Two new surveys provide further evidence of an upturn in the US economy.
A Commerce Department report shows that orders of durable goods – those designed to last at least three years – rose 1% in July, the second consecutive monthly increase. In June they climbed 2.6%.
Moreover, orders excluding military goods and aircraft – a guide to business investment – increased 2.9% last month.
Meanwhile, the closely watched barometer of consumer confidence from New York’s Conference Board soared from 77.0 in July to 81.3 in August, above economists’ expectations.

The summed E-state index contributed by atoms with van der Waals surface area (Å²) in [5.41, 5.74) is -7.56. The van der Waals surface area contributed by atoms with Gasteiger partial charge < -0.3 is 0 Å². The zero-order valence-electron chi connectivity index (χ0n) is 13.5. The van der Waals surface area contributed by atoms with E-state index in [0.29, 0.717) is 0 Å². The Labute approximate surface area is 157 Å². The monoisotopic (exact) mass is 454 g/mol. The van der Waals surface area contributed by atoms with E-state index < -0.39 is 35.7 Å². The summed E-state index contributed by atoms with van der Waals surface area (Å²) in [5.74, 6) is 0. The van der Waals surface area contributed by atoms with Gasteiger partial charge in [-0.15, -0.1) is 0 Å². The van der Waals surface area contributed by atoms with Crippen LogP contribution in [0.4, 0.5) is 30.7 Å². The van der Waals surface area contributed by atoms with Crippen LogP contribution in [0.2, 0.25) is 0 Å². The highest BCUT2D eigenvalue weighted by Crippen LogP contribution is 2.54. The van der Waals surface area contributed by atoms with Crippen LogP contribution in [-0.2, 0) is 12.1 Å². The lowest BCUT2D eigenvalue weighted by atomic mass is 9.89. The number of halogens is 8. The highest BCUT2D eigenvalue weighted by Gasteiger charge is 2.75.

The index’s growth was driven by a rise in the expectations component from 86.3 to 94.4. In contrast, the gauge of consumers’ feelings about the present situation dipped from 63.0 to 61.6.
“The welcome bounce back in confidence this month was entirely due to consumers’ increasing optimism about the future,” declared Lynn Franco, director of the Board’s Consumer Research Center. “However, continued optimism will depend on positive developments in the labor market.”
Data sourced from: multiple sources; additional content by WARC staff